Iraqis are reacting with anger and disappointment to the latest delay in forming a new government, two months after the country's first democratic elections in decades. The second session of the national assembly ended in shouting and finger-pointing as members failed to agree on a candidate for speaker.
Iraqis from across the political spectrum reacted with deep disappointment to Tuesday's session of parliament, which failed to make progress on forming the new government despite weeks of negotiations.
Faisal al-Jadari, a 54-year-old bus driver, is angry. He says he and his family went out to vote and risked retaliation from the insurgents, but the officials they elected are not doing anything for the people. As a result, he says, he has less trust in them.
Hamaa Ahmed, a school teacher, is also disappointed. She says the delays are because the parliament members are focused on their ethnic and sectarian backgrounds and are not looking out for the interests of the people.
The session opened several hours late. Shi'ite and Kurdish blocks, which control three-fourths of the seats, waited for the Sunni group to decide on its candidate for speaker after Interim President Ghazi al-Yawer declined the job. The Sunnis, who won less than 20 seats in the 275-seat assembly after boycotting the polls, requested a postponement and the session ended an hour later.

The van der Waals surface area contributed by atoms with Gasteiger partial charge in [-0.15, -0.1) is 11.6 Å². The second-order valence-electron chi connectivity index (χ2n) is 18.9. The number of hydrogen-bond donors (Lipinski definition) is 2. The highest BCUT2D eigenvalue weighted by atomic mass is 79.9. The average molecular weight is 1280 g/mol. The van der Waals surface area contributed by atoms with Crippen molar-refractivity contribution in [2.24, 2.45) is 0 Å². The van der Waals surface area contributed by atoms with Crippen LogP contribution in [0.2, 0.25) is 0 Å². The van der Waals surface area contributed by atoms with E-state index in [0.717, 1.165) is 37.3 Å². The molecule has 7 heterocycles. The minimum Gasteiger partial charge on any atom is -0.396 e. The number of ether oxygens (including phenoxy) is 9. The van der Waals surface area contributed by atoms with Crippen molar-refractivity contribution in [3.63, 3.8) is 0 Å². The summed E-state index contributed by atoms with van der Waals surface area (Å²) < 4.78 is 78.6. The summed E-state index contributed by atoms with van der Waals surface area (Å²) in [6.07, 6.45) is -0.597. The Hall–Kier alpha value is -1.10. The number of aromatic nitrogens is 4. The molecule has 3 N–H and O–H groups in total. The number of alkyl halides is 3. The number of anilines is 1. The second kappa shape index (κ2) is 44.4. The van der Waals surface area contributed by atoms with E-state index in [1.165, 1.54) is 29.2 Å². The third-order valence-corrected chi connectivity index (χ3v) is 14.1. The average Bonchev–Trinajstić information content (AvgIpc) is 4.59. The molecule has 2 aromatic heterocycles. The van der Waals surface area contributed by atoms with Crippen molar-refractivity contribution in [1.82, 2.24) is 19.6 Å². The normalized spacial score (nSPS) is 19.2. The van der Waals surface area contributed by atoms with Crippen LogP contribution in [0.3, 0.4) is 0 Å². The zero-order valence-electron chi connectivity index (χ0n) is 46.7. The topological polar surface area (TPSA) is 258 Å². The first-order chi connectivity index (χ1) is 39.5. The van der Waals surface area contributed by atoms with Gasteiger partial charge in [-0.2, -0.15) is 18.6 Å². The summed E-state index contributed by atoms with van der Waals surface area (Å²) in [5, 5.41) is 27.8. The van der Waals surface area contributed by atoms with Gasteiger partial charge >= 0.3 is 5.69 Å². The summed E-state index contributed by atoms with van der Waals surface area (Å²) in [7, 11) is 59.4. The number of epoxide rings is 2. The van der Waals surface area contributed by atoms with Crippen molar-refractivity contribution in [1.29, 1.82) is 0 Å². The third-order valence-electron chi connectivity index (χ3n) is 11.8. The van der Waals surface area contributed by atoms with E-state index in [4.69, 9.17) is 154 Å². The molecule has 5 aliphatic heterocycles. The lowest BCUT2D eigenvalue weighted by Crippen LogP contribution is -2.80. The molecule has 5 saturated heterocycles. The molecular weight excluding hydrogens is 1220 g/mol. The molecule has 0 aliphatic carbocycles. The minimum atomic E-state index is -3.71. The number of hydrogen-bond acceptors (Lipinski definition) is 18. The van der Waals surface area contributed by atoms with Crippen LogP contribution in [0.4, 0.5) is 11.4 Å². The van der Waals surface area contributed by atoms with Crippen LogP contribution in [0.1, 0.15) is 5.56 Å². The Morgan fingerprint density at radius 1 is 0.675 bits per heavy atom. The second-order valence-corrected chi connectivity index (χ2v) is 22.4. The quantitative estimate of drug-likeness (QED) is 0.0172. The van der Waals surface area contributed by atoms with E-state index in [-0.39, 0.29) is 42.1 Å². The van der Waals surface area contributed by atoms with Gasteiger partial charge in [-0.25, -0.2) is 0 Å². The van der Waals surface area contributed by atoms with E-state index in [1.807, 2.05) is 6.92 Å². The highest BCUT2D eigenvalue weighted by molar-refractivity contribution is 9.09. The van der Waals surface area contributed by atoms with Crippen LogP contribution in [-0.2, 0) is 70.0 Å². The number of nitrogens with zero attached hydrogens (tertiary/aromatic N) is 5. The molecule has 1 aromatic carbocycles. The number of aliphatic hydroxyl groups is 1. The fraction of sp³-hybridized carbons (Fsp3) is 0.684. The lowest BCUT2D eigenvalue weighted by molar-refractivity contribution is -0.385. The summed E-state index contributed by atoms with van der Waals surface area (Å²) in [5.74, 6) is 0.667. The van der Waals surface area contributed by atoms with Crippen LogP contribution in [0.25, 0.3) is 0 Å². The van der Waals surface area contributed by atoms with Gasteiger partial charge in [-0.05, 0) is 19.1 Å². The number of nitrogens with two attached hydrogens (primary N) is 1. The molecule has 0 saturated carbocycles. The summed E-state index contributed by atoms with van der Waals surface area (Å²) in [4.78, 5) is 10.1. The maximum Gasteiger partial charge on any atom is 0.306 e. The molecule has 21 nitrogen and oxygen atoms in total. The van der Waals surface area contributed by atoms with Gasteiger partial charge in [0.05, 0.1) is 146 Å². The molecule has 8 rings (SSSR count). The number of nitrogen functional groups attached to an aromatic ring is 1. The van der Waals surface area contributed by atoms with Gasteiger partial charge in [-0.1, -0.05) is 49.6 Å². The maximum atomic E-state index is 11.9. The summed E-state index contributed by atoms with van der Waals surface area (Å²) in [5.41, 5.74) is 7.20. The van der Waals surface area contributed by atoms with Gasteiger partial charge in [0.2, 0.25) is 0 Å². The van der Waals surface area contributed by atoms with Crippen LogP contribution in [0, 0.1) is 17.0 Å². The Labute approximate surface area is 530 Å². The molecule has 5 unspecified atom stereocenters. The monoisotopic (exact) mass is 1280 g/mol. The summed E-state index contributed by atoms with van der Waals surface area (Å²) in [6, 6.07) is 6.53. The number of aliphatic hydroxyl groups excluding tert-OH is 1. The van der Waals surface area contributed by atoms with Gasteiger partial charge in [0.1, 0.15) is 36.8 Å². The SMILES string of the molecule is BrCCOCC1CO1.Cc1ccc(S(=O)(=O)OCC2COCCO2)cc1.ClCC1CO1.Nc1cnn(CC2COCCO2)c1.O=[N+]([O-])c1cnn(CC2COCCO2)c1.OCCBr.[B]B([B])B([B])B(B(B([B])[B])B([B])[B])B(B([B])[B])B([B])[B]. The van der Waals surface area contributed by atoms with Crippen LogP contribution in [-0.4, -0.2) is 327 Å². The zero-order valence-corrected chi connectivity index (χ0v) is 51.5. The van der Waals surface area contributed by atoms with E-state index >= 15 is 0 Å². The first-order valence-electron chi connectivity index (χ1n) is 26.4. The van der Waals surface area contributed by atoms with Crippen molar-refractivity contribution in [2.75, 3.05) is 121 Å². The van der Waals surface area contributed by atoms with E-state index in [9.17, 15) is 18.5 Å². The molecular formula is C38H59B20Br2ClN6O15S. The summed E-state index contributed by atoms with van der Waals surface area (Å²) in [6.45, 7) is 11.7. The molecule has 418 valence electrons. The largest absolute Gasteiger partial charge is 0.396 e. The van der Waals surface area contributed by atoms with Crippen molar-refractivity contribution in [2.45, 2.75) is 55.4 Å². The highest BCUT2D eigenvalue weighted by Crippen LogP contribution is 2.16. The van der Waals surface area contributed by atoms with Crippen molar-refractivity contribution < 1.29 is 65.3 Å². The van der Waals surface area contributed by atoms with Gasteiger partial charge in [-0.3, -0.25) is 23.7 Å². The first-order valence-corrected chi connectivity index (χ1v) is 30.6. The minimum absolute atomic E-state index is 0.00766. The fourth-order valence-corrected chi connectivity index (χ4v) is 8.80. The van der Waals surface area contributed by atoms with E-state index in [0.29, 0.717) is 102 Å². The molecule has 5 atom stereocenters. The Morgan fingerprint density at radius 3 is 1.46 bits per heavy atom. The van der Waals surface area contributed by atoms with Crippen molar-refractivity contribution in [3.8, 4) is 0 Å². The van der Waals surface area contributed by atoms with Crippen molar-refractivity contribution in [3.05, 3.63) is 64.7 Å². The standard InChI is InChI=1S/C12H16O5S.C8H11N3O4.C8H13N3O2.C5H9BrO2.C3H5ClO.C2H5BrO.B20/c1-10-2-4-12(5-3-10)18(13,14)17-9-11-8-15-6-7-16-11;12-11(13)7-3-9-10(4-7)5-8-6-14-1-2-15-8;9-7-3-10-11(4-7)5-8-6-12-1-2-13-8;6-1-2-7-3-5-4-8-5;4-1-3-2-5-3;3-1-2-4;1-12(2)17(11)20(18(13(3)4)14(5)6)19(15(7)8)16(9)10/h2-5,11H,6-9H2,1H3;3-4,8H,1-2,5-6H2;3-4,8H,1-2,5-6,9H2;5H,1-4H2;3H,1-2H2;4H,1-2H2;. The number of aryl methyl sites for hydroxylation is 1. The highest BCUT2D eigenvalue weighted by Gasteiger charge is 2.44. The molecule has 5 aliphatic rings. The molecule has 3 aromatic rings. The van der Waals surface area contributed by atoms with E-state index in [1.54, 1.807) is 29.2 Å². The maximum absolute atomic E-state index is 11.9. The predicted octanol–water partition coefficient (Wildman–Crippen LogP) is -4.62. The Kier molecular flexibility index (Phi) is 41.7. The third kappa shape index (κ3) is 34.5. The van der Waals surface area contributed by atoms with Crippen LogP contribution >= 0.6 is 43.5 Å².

A candidate for vice president, Interim Finance Minister Adel Abdel Mahdi, said his Shi'ite group is prepared to accept any speaker nominated by the Sunnis.
"We will accept what our brothers would [recommend]. Its for them. Well have to wait for their decision," he said.
Another Sunni Arab who declined to run for speaker, Interim Industry Minister Hajem al-Hassani, said the Iraqi people are getting nervous over the delays.
"It cannot go on forever," he said. "At a certain point they have to stop and say we have to form a government or let this government continue. That would be another alternative."
Mr. Hajem, a candidate for defense minister in the new government, says the parliament, despite the leadership deadlock, could continue to work on procedural rules and monitor the government.
Under the transitional law, the parliament is to elect the speaker, then a president and two vice presidents who the have two weeks to name the prime minister.
Negotiators say the presidency should go to Kurdish leader Jalal Talibani and the premiership to Shi'ite leader Ibrahim al-Jaafari.
But disagreements continue over the cabinet. A negotiator for the Shi'ites group, Ali al-Dabbagh, said his group is willing to cede the defense ministry to a Sunni and the foreign affairs ministry to a Kurd. But he said the Shi'ites want several other major cabinet posts.
"We cannot sacrifice the ministry of power electricity-oil and the ministry of health," he said. "This is part of our program. We want to uplift the condition of Iraqis."
The delays have led some leaders to fear an increase in the daily violence.
During the parliamentary session, two mortar rounds exploded in the fortified Green Zone that is the seat of government. No casualties were reported. And car bombs killed one person and wounded a dozen others in the northern city of Kirkuk and the southern city of Basra.